Wednesday, September 1, 2010


Wheat market is getting more and more turbulent with Russia backtracking on its export commitments because of the severe drought ravaging the country. It is considered crucial that the global market is not allowed to "heat up" due to the temporary hiccup in grain production in one of the several countries that dominate wheat market in the world. Russia is 5th largest producer of wheat behind the EU, China, India and the US. According to market watchers what ever drop in global production has happened, that can be more than made up by the available stock in other countries like China, India, the US and Canada. India alone is sitting on a grain "mountain" estimated at 60 million tons (including rice), not knowing what to do with its surplus with severe constraint on domestic storage space for these grains. Any large export by India is considered fraught with the risk of price collapse in the world trade in wheat. It is unfortunate that there is no international cooperation amongst top producers to evolve a strategy to manage the present situation which is causing abnormal spurts in the price in the international market.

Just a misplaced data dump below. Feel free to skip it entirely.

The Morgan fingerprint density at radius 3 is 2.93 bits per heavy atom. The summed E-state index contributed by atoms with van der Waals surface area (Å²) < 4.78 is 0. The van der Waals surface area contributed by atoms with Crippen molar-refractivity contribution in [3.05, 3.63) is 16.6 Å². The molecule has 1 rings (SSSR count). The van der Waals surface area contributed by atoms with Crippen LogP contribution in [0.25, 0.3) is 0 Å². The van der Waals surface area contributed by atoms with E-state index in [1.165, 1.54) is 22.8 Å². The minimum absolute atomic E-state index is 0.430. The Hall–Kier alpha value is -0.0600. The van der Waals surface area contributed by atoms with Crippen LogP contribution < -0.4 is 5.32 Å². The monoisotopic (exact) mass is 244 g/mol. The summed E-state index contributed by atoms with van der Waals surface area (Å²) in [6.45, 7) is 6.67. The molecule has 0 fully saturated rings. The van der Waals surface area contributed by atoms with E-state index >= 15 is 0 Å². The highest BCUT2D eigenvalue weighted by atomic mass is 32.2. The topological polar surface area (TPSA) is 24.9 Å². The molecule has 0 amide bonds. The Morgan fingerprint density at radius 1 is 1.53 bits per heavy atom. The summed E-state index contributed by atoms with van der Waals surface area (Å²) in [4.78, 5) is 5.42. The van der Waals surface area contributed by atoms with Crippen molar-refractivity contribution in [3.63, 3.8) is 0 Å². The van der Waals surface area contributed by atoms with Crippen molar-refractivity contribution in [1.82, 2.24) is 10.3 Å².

It may be recalled that a similar crisis occurred in 2008 when there was a severe drought in Australia leading to world wide shortages, fall in over all production and extensive embargoes on food export across Asia. This even led to "food riots" in Indonesia and Pakistan. At least one could understand the provocative but genuine cause for such disruption to global food supply at that time. The price of wheat, one of the major staples in the world shot up through the roof reaching $13 a bushel, a historical and unparalleled high in wheat price. But how is it possible that wheat prices are surging to day when there is a relatively small shortfall in production, that too in one country and global production recorded the third highest figure in history?. There is already dire forecasts that next years production would be less though such threat perceptions are generated by vested business interests, intent on creating opportunities to make unjustified profits on the fear of possible future shortage of wheat. It is feared that the consequences of such manipulations will ultimately affect the consumers in the rich as well as the poor countries. While higher wheat prices will reflect in higher prices for a wide range of wheat based consumer products like bread, biscuits, pizzas, rolls etc in industrialized countries, it will also affect poor and the hungry in the third world depending on imported wheat for survival. Who are going to be benefited by this unjustified distortion in wheat prices? Of course the rich farmers in the US, Canada, Australia and Europe who will laugh all the way to their banks with windfalls in wheat exports at high prices. Already farmers' organizations from the US are touring some of the Asian countries to bag orders for their wheat.